Logistics Costs: A perspective for the Indian Cement Industry

After posting the poorest show in a decade in 2010-11, the Indian Cement Industry sold 223.02 million tonnes (mt) of the building material inFY12 compared with 209.5 million tonnes in FY11. Production, too, rose to 223.6 million tonnes against 210.5 million tonnes, up 6.2 per cent. The industry had in a way outpaced itself, ramping up production capacity and sparking off a spate of mergers and acquisitions to spur growth. Going forward these drivers will assist the industry’s growth in the next five years. On an average India’s GDP is expected to grow at a positive rate, thereby giving clear visibility of demand.

Yet as the industry continues to grow, costs seem to be on the rise too. Compared to other industries, Cement has the highest logistics cost as a percentage of sales. All freight cost is highly dependent on the cost of transportation which relates directly to fuel prices. In India transportation cost of cement is around Rs. 1.03 or Rs. 1.04 per ton Kilometer. The cost rises high when the material is unloaded and carried on road for further distance and if the material is brought from or taken to hinterlands, transportation cost by road increases. The industry depends heavily on road transport for movement of clinker to cement. The transportation cost by truck transport over a period of last 10 years has increased by nearly 50%. Moreover, the transportation cost to most of the big consumer centers, tier 2 and tier 3 cities and villages have been affected by rising railway transportation cost, both for input materials like coal and gypsum and more glaringly for clinker and cement.


Cement industry needs solutions to get transportation costs under control. And from this perspective, automation of key processes with respect to monitoring and controls can provide some savings in freight expenditure. Some of the initiatives could include; transport planning using intelligent algorithms and smart monitoring of execution operations using GPS technologies. Given a nearly 20% plus cost spend on freight and distribution, as seen in the above graph, a focused approach in this area could yield results. Nevertheless it should be noted that the Indian transportation industry is completely different from the other geographies. Fragmentation of the businesses, infrastructure issues, lack of professionals in operations/ drivers, skill shortages all plague the road transportation industry. Hence at one end, we can have all possible automation interventions for operations and planning on transportation, yet on the other side, the execution of such strategies creates difficult change management issues. Are there other possibilities? Organizations end up handling extra-ordinary amount of paper-work to manage the fragmented transportation industry’s services. The transport bills processing and related operations alone is voluminous and often a de-centralized operation. Freight contracts can be exceedingly complex. Likewise, freight invoices is accompanied by numerous types of required supporting documents. With high fluctuations of fuel costs, low visibility of the future freight costs and high complexity of the freight quotes, organizations conduct cost verification checks to keep a tab on the transportation spend.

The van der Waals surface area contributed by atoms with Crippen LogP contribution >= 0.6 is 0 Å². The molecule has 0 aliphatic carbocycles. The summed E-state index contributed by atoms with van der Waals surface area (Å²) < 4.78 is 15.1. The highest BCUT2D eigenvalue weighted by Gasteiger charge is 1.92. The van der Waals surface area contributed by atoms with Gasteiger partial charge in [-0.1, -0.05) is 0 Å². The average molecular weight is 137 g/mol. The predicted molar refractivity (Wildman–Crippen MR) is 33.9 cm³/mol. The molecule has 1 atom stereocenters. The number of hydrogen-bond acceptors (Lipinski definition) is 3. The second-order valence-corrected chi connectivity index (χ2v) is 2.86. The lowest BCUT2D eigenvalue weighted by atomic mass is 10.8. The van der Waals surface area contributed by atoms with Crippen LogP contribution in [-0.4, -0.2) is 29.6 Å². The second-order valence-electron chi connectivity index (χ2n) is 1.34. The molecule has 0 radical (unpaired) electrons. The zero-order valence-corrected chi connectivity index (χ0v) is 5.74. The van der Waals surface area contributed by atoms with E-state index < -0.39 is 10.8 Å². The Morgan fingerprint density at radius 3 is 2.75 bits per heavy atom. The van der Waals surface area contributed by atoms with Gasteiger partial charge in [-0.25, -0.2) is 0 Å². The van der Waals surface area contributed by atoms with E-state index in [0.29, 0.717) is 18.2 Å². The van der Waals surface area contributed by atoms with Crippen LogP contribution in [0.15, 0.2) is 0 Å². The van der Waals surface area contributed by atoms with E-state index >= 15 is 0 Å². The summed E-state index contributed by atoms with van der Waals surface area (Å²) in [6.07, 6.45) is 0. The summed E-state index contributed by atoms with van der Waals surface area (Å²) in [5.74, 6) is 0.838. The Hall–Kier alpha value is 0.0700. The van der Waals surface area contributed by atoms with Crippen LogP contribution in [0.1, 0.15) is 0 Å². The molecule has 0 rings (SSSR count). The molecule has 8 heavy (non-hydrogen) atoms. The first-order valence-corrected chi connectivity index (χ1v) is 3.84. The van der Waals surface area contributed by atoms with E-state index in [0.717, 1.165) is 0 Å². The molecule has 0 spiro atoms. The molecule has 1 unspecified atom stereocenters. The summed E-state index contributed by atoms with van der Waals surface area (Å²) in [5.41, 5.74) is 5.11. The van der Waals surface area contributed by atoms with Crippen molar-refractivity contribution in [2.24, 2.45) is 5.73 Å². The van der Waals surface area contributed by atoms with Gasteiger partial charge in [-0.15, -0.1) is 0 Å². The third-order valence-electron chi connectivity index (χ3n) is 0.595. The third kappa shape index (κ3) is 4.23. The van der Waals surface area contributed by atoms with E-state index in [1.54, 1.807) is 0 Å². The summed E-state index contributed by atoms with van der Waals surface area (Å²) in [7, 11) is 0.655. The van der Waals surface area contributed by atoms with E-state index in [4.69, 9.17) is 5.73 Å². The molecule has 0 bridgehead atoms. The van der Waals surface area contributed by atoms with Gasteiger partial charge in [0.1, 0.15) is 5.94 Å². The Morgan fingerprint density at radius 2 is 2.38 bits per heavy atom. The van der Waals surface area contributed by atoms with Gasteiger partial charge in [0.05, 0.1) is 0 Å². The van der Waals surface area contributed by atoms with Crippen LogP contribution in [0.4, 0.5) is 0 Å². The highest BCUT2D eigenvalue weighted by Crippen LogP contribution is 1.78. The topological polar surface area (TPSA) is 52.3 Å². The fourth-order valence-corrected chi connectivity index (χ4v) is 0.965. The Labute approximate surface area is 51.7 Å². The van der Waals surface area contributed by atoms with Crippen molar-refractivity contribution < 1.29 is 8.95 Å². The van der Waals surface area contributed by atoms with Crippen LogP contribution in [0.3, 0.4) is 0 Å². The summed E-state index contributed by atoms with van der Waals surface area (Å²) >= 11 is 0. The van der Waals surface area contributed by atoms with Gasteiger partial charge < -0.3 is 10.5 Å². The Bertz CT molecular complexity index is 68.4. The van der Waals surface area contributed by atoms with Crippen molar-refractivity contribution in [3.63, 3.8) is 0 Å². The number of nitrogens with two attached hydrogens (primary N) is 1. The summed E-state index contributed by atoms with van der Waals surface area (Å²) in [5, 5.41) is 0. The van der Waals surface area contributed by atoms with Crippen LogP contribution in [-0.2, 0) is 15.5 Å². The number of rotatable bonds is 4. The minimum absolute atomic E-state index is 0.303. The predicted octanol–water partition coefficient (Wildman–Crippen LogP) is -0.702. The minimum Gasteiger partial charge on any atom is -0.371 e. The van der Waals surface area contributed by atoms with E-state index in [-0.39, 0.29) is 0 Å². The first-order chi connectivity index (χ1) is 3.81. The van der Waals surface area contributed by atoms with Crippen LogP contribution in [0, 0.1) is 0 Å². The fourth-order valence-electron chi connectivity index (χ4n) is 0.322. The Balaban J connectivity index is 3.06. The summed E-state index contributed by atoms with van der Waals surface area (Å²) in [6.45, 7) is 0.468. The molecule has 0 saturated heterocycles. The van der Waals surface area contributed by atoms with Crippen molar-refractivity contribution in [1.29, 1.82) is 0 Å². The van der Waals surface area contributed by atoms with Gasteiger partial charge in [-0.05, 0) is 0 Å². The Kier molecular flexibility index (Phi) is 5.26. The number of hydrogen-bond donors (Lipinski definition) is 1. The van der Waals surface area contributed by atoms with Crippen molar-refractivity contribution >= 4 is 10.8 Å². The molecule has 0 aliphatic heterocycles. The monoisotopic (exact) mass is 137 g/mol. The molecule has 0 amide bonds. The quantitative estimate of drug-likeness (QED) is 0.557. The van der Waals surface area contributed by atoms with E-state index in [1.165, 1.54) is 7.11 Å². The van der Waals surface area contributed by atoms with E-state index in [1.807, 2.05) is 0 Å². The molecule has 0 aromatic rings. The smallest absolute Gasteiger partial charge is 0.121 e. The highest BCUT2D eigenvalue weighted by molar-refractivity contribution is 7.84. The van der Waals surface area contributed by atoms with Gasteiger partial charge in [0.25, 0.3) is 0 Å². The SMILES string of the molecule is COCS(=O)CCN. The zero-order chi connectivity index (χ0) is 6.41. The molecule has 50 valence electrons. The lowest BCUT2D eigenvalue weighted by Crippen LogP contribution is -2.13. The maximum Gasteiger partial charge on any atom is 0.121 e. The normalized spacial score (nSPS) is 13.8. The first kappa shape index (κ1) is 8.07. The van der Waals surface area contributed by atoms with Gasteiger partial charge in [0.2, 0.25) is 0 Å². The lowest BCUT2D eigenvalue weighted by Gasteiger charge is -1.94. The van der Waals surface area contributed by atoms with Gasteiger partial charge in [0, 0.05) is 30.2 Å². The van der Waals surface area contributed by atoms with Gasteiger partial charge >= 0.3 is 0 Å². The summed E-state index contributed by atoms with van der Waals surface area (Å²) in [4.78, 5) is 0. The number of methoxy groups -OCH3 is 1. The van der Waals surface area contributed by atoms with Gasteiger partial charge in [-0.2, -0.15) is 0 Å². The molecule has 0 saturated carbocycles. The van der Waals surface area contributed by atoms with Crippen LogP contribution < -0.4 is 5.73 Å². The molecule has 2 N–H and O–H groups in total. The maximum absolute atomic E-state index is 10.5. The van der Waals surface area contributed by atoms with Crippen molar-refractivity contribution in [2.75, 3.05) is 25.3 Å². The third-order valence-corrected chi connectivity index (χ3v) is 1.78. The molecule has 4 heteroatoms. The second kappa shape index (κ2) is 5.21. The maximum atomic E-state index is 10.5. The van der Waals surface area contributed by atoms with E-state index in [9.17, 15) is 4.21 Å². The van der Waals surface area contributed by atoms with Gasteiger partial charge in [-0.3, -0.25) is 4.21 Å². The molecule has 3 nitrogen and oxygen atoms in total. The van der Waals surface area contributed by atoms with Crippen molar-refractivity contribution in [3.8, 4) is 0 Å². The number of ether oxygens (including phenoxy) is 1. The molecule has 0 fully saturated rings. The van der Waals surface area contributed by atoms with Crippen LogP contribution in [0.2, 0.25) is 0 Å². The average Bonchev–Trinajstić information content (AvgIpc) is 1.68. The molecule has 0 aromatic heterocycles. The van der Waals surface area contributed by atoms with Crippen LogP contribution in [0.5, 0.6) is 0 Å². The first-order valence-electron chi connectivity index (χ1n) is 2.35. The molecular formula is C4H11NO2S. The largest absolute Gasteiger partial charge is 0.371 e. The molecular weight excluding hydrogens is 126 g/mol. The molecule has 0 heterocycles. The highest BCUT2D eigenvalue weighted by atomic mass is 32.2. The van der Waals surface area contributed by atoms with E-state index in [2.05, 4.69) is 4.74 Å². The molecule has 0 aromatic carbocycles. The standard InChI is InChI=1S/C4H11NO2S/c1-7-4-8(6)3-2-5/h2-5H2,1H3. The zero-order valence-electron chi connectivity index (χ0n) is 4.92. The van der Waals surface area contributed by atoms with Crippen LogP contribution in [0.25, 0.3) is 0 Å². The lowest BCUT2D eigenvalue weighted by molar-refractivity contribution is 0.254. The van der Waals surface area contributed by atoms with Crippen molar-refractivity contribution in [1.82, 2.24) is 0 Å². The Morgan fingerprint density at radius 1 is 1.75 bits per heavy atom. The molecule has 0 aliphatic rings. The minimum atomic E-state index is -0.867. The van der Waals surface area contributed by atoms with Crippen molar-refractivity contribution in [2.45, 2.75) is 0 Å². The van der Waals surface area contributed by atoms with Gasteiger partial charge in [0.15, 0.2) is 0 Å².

Nevertheless it should also be noted that freight cost verification exercises are vulnerable to human and process errors. Instead well thought of freight audit program can ensure that an organization does not overpay for services it used or pay of services it did not use.


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